“Section B of 10-84 explicitly required findings and a decision in writing and the procedural scheduling order that is attached to our initial motion for sanctions which was issued by the County on February 21 of 2020 has a sentence that says that a copy of the decision shall be forwarded to the County Council with copies to the parties. I previously pointed out that it appears the CountyAttorney or somebody removed the words ‘findings and’ from that sentence of the scheduling order that required findings of fact and conclusions of law. That seemed suspicious to me; I thought somebody just made a mistake but I know the County Attorney is not prone to mistakes so I was suspicious of that,” he said.

 In preparing for the oral argument, Dabney said he went back and read 10-84 several times because he was looking for the burden of proof that was required by Sirphey or by any party as well as the standard of review and what the level of proof was that whoever the party was who was carrying the burden of proof was required to present.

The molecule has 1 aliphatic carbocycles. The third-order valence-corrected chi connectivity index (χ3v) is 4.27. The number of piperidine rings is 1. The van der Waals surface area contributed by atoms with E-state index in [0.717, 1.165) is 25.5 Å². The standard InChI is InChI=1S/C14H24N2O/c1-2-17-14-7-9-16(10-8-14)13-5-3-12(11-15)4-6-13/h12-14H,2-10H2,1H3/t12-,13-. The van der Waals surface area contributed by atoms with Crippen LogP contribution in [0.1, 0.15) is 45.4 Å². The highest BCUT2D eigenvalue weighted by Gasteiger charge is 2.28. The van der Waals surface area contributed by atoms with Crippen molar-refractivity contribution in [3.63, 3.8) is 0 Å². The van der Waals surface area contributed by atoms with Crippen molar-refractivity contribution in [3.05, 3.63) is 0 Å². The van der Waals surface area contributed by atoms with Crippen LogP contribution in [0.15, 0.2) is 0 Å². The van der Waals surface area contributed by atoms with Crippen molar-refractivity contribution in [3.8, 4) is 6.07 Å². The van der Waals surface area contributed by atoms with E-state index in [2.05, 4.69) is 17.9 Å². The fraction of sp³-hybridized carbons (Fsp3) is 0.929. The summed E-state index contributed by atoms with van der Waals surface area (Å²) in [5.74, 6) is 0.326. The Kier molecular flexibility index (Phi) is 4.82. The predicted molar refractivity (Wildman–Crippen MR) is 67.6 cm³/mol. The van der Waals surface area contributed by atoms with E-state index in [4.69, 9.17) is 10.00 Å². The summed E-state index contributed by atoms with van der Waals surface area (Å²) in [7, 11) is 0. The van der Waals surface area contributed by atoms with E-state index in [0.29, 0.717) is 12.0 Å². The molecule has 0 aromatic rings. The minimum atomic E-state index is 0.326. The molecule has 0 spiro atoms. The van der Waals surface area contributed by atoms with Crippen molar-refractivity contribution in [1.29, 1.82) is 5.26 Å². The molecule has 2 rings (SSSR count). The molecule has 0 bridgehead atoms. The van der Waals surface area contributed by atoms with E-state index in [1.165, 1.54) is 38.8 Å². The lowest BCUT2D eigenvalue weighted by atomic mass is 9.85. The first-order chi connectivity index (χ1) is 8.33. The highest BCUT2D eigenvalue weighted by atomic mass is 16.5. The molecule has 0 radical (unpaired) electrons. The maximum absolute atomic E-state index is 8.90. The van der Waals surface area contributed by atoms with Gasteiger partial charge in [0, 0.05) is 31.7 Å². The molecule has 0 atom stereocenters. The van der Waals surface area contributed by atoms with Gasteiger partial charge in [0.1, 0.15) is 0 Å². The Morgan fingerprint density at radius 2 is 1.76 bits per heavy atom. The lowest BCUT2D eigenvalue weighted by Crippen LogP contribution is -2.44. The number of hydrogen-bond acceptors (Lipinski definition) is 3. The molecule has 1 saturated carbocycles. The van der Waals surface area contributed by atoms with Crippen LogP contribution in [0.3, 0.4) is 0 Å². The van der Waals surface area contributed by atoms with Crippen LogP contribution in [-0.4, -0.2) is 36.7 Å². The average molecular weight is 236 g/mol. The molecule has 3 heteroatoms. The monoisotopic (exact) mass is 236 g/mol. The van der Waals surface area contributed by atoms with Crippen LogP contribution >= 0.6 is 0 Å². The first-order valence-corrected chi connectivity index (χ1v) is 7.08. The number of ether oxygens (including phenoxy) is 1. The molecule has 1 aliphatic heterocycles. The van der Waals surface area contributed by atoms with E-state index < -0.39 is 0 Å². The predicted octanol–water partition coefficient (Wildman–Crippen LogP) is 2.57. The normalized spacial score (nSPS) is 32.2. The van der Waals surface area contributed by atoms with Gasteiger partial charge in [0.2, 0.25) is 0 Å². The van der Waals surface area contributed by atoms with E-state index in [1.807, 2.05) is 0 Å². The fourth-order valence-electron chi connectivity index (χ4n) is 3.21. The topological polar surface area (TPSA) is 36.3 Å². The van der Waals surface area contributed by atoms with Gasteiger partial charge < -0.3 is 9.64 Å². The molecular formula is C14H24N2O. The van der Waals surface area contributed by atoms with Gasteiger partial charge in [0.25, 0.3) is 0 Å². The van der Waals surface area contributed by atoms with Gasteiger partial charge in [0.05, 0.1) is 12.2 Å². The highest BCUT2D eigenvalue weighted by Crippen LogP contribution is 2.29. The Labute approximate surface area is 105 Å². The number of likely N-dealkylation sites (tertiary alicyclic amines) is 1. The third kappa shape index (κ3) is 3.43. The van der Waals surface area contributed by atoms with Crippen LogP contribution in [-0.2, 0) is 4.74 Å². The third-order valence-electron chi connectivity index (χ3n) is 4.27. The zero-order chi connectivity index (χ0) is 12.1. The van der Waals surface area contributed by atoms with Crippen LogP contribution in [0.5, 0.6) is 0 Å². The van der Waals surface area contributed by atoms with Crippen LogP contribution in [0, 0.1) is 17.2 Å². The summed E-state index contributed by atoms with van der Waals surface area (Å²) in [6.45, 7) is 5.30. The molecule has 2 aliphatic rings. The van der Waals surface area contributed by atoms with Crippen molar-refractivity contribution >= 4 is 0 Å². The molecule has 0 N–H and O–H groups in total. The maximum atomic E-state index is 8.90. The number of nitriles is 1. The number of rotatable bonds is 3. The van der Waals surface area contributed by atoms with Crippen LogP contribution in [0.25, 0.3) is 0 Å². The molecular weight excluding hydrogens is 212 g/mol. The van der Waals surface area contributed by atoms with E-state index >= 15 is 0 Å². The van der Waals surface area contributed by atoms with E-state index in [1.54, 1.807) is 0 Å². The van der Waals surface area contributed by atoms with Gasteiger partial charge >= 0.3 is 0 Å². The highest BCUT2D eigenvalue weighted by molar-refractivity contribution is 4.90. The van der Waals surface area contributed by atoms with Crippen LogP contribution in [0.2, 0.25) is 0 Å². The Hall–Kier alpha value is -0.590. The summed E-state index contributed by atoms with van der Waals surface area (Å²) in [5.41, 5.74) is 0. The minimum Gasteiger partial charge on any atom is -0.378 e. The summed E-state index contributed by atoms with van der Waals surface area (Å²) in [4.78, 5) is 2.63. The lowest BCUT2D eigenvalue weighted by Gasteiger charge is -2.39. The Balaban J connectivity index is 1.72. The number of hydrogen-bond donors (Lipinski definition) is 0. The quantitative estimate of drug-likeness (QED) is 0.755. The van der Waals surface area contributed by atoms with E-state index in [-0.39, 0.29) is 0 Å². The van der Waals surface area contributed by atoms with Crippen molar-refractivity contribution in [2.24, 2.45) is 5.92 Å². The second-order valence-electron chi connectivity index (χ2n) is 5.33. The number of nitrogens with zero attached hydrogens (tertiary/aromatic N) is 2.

“It doesn’t exist, your honor. It’s not in 10-84. There is no burden of proof described. It doesn’t tell us who carries the burden of proof and it doesn’t set forth a standard of review for the appeals board in reviewing whatever it is the Building Official did or did not do in having this hearing. So that’s a constitutional problem in my view. It creates a due process vagueness issue that probably could have been cured in some form or fashion but not in the fashion in which it was cured,” Dabney said. 

“The original procedural order that was written behind closed doors in a closed session (I’m certain by the County Attorney)  and contains the following language, ‘The appellant bears the burden to show that the action by the appellee was arbitrary, capricious or not in accordance with law”.